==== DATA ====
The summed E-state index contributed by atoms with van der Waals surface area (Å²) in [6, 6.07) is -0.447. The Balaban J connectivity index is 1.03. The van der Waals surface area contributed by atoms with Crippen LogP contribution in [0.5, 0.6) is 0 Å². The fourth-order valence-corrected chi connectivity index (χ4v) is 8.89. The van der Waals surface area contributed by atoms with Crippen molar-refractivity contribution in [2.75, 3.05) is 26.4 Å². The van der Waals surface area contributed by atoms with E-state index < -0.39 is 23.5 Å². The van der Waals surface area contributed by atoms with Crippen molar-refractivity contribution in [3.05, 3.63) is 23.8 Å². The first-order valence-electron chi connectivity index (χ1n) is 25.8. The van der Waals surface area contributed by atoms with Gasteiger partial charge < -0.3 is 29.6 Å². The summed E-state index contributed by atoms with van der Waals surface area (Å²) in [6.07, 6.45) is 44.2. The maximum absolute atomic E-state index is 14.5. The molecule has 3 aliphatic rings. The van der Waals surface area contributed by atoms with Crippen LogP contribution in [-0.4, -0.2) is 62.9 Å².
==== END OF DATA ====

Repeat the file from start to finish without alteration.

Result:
The summed E-state index contributed by atoms with van der Waals surface area (Å²) in [6, 6.07) is -0.447. The Balaban J connectivity index is 1.03. The van der Waals surface area contributed by atoms with Crippen LogP contribution in [0.5, 0.6) is 0 Å². The fourth-order valence-corrected chi connectivity index (χ4v) is 8.89. The van der Waals surface area contributed by atoms with Crippen molar-refractivity contribution in [2.75, 3.05) is 26.4 Å². The van der Waals surface area contributed by atoms with E-state index < -0.39 is 23.5 Å². The van der Waals surface area contributed by atoms with Crippen molar-refractivity contribution in [3.05, 3.63) is 23.8 Å². The first-order valence-electron chi connectivity index (χ1n) is 25.8. The van der Waals surface area contributed by atoms with Gasteiger partial charge < -0.3 is 29.6 Å². The summed E-state index contributed by atoms with van der Waals surface area (Å²) in [6.07, 6.45) is 44.2. The maximum absolute atomic E-state index is 14.5. The molecule has 3 aliphatic rings. The van der Waals surface area contributed by atoms with Crippen LogP contribution in [-0.4, -0.2) is 62.9 Å².